East Texas crude oil - $3.25/bbl; U.S. active rig count – 2,057
The U.S. Supreme Court, in a case involving a mid-major operator, rules that accountants, unlike attorneys, have no privilege that permits them to withhold confidential documents involving their clients. (But what if your accountant is also your attorney?) $ Iraq reportedly bungles the first deployment of its Exocet-armed Super Etendard French-built strike aircraft by hitting a work boat operating for Aramco and a Greek tanker carrying Kuwaiti oil. (It is believed that the former was likely a blunder, while the latter maybe not.) $ The newest U.S. exploration frontier…Would you believe Vermont? A 10,500 ft wildcat is staked near Fairfield. Meanwhile, Washington state’s first oil and gas lease sale in 3 years is a bust, netting a paltry $110,000. $ The DOE reports plans to advertise for a new contractor to operate the Elk Hills and Buena Vista Naval Petroleum Reserves in California. (When visiting Elk Hills, remember: a) visitors are only allowed three internal phone calls from security for admittance verification and b) once admitted, drive slowly on the premises or you could end up in the slammer.)
Movement towards the virtual oil company continues to gain momentum, as McMoran Exploration and Halliburton announce the formation of an alliance in which Halliburton will take over operation of McMoran’s Gulf of Mexico E&D program. $ The Clinton administration releases a study confirming that growing U.S. dependence on oil imports threatens national security—but proposing no additional energy policies. (Knock! Knock! Is anyone home?) $ A seemingly endless string of e-venture partnership deals continues, as six of the largest U.S. gas and electricity firms report plans to develop an internet-based business-to-business independent energy trading platform. (No…Enron is not included.) $ Negotiators from Mexico and the U.S. agree on the division of the so-called Western Gap, a region in the central Gulf of Mexico more than 200 nautical miles from either country. The division will leave Mexico with approximately 60% of the waters in question and the U.S with the remaining 40%. (Both countries will likely be closely monitoring any perceived extended-reach directional drilling.)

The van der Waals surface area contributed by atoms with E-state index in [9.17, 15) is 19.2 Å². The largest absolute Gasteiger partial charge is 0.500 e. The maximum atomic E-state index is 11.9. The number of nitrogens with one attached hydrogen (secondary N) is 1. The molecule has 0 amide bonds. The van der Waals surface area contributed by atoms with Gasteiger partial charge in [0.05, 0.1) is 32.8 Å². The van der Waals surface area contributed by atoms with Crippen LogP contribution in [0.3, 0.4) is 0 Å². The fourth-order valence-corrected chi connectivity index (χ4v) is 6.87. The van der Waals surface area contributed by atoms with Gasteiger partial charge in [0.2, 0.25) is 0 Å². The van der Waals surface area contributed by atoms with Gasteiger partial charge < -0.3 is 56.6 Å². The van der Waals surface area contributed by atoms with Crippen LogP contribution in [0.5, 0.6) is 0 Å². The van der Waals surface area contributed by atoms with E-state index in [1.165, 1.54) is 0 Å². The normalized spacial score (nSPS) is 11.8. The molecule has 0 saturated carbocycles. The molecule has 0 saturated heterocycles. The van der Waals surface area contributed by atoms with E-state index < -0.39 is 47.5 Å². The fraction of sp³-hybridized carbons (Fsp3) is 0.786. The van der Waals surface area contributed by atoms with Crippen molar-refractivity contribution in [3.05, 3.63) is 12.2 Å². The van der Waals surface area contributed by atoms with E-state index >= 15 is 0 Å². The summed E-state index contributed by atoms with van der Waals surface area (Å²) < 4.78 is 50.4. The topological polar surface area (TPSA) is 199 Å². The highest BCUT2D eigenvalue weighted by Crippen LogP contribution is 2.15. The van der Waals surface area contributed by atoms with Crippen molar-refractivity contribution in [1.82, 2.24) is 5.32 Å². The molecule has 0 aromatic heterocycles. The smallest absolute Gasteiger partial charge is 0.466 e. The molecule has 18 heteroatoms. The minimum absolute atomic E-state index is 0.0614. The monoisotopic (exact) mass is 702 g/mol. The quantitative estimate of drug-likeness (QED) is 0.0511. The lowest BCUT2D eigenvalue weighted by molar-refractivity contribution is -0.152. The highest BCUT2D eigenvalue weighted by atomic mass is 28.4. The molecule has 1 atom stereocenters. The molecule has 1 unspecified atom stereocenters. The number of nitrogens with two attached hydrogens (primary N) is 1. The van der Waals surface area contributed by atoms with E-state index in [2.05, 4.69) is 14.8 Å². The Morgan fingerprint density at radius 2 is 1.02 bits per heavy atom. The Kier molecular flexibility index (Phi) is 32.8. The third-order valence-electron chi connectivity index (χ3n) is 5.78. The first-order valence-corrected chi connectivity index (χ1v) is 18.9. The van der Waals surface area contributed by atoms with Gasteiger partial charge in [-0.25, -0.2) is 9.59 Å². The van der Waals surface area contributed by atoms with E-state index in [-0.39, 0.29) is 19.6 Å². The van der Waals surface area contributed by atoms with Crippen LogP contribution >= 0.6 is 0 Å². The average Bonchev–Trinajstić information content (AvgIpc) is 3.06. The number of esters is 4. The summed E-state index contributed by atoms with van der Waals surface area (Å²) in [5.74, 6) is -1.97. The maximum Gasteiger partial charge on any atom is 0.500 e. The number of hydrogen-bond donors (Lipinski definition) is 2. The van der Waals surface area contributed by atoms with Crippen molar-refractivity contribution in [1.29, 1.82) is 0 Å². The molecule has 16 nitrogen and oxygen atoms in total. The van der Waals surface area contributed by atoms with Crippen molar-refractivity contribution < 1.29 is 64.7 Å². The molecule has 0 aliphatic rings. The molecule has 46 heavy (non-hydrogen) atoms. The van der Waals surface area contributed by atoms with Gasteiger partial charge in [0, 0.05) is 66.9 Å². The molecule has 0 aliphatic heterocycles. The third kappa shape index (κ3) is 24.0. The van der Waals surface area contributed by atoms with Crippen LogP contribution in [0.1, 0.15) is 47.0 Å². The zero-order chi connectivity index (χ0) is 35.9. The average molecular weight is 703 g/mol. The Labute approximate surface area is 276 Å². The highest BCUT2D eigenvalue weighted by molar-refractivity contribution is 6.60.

The Rest of the Yarn
Continuing with our examination of Saddam Hussein’s impact on the global petroleum industry, this month his inevitable implosion begins.
Despite having led Iraq into two wars and, in so doing, squandering the country’s oil wealth, Hussein succeeded in facing down all internal challenges to his rule. In 1991, shortly after the end of the Persian Gulf War, Hussein suppressed an uprising among Shias in the south. Kurds who rebelled in the north were saved from complete defeat only because the international community protected them. Hussein’s small clique of friends and family was divided after the war, and in the years following, Hussein arrested, exiled, and killed many among them who were thought to threaten his rule.
In the mid-1990’s Hussein began interfering with the work of United Nations inspection teams assigned to Iraq after the Persian Gulf War to ensure that Iraq had ceased development of nuclear, chemical, and biological weapons and had destroyed any stockpiles of these weapons. His government insisted that the sanctions against Iraq should be lifted in return for its compliance with UN resolutions and accused the U.S. of seeking not to disarm Iraq but to overthrow the Iraqi regime. Arguments over the inspections led to a series of international confrontations. In 1998 Hussein averted conflicts in February and again in November by agreeing to allow inspections to continue.
Next month, Hussein’s implosion is complete.
Which state became the leading U.S. oil-producing state in 1915?
If you would like to participate in this month’s quiz, e-mail your answer to firstname.lastname@example.org by noon April 15. The winner, who will be chosen randomly from all correct answers, will receive a $50 gift card to a nice restaurant.
Answer to March’s Quiz
The first DOE-sponsored Massive Hydraulic Fracturing (MHF) treatment was performed in 1976 near Decatur in Wise County, Texas.
Answer to February’s Quiz
For the better part of 25 years, Post, Texas boasted of having 6 synchronized rod pumping units working off of two closely-spaced wellheads.
Congratulations to February’s winner – Cary Brock with Strand Energy